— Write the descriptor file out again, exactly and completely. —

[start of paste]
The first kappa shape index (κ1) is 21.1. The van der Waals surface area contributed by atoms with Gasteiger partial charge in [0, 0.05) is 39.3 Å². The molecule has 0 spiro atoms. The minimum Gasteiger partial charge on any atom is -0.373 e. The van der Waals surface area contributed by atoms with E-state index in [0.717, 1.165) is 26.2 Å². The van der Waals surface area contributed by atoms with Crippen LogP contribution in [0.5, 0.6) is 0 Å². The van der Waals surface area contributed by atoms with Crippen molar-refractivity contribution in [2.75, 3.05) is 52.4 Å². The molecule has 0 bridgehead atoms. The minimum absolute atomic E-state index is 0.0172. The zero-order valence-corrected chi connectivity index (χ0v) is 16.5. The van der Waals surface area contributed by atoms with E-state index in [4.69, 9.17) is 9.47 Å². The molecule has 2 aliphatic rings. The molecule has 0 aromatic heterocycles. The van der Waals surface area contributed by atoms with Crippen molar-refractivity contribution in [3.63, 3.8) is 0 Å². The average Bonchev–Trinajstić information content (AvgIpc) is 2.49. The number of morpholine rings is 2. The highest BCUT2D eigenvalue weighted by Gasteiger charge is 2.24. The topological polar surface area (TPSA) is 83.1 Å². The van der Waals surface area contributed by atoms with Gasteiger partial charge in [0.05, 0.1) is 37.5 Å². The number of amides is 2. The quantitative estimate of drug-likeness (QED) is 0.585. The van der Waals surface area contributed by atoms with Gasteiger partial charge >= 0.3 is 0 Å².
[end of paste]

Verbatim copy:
The first kappa shape index (κ1) is 21.1. The van der Waals surface area contributed by atoms with Gasteiger partial charge in [0, 0.05) is 39.3 Å². The molecule has 0 spiro atoms. The minimum Gasteiger partial charge on any atom is -0.373 e. The van der Waals surface area contributed by atoms with E-state index in [0.717, 1.165) is 26.2 Å². The van der Waals surface area contributed by atoms with Crippen LogP contribution in [0.5, 0.6) is 0 Å². The van der Waals surface area contributed by atoms with Crippen molar-refractivity contribution in [2.75, 3.05) is 52.4 Å². The molecule has 0 bridgehead atoms. The minimum absolute atomic E-state index is 0.0172. The zero-order valence-corrected chi connectivity index (χ0v) is 16.5. The van der Waals surface area contributed by atoms with E-state index in [4.69, 9.17) is 9.47 Å². The molecule has 2 aliphatic rings. The molecule has 0 aromatic heterocycles. The van der Waals surface area contributed by atoms with Crippen molar-refractivity contribution in [3.63, 3.8) is 0 Å². The average Bonchev–Trinajstić information content (AvgIpc) is 2.49. The number of morpholine rings is 2. The highest BCUT2D eigenvalue weighted by Gasteiger charge is 2.24. The topological polar surface area (TPSA) is 83.1 Å². The van der Waals surface area contributed by atoms with Gasteiger partial charge in [0.05, 0.1) is 37.5 Å². The number of amides is 2. The quantitative estimate of drug-likeness (QED) is 0.585. The van der Waals surface area contributed by atoms with Gasteiger partial charge >= 0.3 is 0 Å².